DT Cryptic No 25910 – Big Dave's Crossword Blog
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DT Cryptic No 25910

Daily Telegraph Cryptic No 25910

Today’s hints and tips by Gazza

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BD Rating – Difficulty *** Enjoyment **

It’s St. George’s Day and Shakespeare’s birthday so the puzzle will be full of allusions to celebrations, dragons and bardic quotations, won’t it? Well no, unless you count one measly mention of a flag!

Across Clues

2a  Deceive company into a restructure to get endorsement (12)
{CONFIRMATION} – deceive is CON and company is FIRM – add an anagram (restructure) of “into a” to get an endorsement.

8a  Seating available up to now has no back (4)
{SOFA} – an item of furniture on which you sit is obtained from SO FAr (up to now) without its last letter (has no back).

9a  Container or stein designed to be carried in vehicle (8 )
{CANISTER} – an anagram (designed) of “stein” is included (carried) in CAR (vehicle) to produce a container.

10a The intelligentsia invest it in retail trade (8 )
{LITERATI} – include (invest) IT in an anagram (trade) of “retail” to produce a synonym for the intelligentsia.

11a  Gets wind of American cash being loaded on board ship (6)
{SCENTS} – include one-hundredth part of a dollar (American cash) inside (being loaded on board) SS (Steam Ship) to obtain a verb meaning “gets wind of”.

12a  Payment made for subsidence (10)
{SETTLEMENT} – double definition – a word which means both settling a bill and subsidence.

13a  More French perhaps? (6)
{ENCORE} – a (rather weak) cryptic definition of the French word for “again”, which we use (although the French do not) as a call for the performers to give more at the end of a concert.

16a  Out of bed and into a prison (5)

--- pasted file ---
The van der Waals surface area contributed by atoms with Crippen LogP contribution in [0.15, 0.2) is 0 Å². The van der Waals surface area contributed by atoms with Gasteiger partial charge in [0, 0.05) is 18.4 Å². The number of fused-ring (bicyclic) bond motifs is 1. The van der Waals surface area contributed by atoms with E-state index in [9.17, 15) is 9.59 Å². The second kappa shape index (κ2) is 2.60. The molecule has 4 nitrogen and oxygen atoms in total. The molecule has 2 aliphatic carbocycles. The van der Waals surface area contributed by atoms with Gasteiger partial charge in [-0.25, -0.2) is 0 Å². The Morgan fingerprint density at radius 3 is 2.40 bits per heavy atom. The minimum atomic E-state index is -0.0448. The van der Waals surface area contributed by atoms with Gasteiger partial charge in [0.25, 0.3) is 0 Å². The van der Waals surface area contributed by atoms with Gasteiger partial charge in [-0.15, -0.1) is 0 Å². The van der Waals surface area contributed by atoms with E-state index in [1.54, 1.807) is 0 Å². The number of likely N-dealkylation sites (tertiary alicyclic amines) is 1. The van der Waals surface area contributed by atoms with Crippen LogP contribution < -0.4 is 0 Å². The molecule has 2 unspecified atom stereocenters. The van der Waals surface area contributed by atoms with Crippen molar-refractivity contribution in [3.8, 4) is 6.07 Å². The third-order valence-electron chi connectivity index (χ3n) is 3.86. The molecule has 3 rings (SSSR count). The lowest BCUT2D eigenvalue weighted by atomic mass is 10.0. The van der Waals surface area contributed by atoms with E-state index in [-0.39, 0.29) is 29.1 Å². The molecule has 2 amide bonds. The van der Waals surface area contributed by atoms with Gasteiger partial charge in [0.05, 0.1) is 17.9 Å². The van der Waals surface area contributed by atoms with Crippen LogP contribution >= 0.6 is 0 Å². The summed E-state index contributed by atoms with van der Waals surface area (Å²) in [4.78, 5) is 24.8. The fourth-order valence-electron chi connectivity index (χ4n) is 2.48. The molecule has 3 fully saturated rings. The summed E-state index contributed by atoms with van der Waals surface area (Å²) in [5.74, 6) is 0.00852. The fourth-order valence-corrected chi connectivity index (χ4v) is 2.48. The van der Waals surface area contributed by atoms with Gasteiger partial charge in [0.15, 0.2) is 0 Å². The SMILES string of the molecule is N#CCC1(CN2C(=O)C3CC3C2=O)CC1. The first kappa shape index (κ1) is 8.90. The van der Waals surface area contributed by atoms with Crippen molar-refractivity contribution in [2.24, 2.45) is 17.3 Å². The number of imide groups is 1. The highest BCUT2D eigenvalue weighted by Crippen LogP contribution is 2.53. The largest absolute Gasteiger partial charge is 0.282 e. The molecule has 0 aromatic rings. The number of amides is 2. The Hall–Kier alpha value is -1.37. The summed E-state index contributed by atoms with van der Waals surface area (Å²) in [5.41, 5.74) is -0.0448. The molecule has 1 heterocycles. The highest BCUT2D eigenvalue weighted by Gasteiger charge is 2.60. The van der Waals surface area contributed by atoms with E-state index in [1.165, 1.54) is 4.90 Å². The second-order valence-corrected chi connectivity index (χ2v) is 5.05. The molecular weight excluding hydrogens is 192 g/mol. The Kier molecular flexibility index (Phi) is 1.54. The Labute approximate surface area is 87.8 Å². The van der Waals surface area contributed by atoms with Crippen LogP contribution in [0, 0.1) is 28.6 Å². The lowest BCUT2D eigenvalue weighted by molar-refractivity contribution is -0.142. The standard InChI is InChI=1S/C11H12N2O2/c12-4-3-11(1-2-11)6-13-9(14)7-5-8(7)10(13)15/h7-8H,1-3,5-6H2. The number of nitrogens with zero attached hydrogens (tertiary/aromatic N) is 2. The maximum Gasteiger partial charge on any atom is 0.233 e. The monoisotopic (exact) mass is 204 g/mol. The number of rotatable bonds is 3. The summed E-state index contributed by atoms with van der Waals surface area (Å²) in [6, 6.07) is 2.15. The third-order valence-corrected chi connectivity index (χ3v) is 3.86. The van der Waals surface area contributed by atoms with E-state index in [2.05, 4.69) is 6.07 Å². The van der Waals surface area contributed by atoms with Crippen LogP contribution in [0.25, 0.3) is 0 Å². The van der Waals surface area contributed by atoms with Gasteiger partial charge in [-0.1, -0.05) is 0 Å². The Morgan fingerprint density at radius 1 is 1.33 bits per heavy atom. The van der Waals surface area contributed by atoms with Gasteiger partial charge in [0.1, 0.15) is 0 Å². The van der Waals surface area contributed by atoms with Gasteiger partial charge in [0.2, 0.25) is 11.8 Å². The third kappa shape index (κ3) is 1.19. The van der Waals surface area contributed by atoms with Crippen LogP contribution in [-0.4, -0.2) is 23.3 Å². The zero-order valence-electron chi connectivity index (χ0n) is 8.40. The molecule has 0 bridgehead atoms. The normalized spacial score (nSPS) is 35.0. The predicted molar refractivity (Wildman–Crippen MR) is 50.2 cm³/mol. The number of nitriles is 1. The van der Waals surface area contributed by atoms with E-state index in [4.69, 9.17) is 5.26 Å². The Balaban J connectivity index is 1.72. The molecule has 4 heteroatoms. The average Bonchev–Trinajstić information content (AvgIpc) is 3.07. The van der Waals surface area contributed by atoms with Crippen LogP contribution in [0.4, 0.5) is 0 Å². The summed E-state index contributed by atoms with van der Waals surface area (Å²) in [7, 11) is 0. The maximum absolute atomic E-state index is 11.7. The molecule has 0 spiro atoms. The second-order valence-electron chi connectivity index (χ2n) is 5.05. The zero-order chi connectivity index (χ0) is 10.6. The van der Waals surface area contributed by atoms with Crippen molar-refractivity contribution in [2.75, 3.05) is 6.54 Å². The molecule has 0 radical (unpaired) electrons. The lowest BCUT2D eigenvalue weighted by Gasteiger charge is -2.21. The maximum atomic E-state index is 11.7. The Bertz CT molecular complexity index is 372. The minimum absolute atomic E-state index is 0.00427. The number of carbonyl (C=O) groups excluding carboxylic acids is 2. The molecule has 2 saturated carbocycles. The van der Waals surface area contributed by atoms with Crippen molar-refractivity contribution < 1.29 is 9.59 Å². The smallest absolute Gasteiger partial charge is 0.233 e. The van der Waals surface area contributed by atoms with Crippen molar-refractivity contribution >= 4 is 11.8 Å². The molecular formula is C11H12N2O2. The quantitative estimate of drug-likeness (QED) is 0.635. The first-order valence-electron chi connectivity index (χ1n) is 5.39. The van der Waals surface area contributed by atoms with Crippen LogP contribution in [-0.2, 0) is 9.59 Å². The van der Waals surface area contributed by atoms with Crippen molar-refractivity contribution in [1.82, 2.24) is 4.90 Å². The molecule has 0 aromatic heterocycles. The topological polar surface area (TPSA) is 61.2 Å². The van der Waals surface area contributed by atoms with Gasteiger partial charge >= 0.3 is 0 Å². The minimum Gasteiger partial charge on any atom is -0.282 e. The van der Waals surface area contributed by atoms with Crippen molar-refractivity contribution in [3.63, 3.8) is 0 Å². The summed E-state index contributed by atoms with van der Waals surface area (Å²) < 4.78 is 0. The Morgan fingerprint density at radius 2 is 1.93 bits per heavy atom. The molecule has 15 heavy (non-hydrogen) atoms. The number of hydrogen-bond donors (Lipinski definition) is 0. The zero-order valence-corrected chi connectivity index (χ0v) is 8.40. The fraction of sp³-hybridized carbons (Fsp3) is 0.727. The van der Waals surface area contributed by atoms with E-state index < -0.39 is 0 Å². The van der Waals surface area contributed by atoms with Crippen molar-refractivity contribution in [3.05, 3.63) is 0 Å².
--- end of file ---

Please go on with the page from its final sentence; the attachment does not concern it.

{ASTIR} – A STIR is a slang term for a prison and, put together as an adjective, means up and about (out of bed).

17a  Don’t leave the street area over there (4,2)
{STAY ON} – an exhortation not to leave (a post, for example) is constructed from ST (street), A (area) and YON (yonder, over there).

18a  Jack is fit to crew on the Mediterranean (4,6)
{ABLE SEAMAN} – Jack (short for Jack Tar) is a nickname for a sailor, and this is the rank of a sailor made up of ABLE (fit) and MAN (to crew) around (on) SEA (e.g. the Mediterranean).

21a  A tyrant needs to look after the lower socio-economic groups (6)
{DESPOT} – the lower socio-economic groups are D & E, which are followed (after) by a verb meaning to look, to form a synonym for tyrant.

23a  Modernising university with little money, and going steady (8 )
{UPDATING} – university is U and little money is P (penny); follow these with DATING (going steady) to get another word for modernising.

24a  School master accepts the compiler gets current measures on them (8 )
{AMMETERS} – an anagram (school) of “master” includes (accepts) ME (i.e. the compiler) to get the name of instruments which display the measurement of electric current.

25a  Put out by the hour going back (4)
{EMIT} – the hour is a synonym for TIME – reverse this (going back) to obtain a verb meaning to put out.
[This use of hour/time reminds me of the old schoolboy joke concerning the rallying call of the French navy, which is “To the water – the time has come!”, or, in the original, “A l’eau – c’est l’heure!” – just say it quickly!]

26a  Shout, getting furious at callers, it’s obvious (7-5)
{CRYSTAL CLEAR} – shout is CRY. Follow this (getting) with an anagram (furious) of “at callers” to obtain a phrase meaning absolutely obvious.

Down Clues

1d  Phone the doctor with venom (6)
{MOBILE} – follow MO (doctor) with BILE (venom) to get a common type of phone.

2d  A patient analysis? (4,5)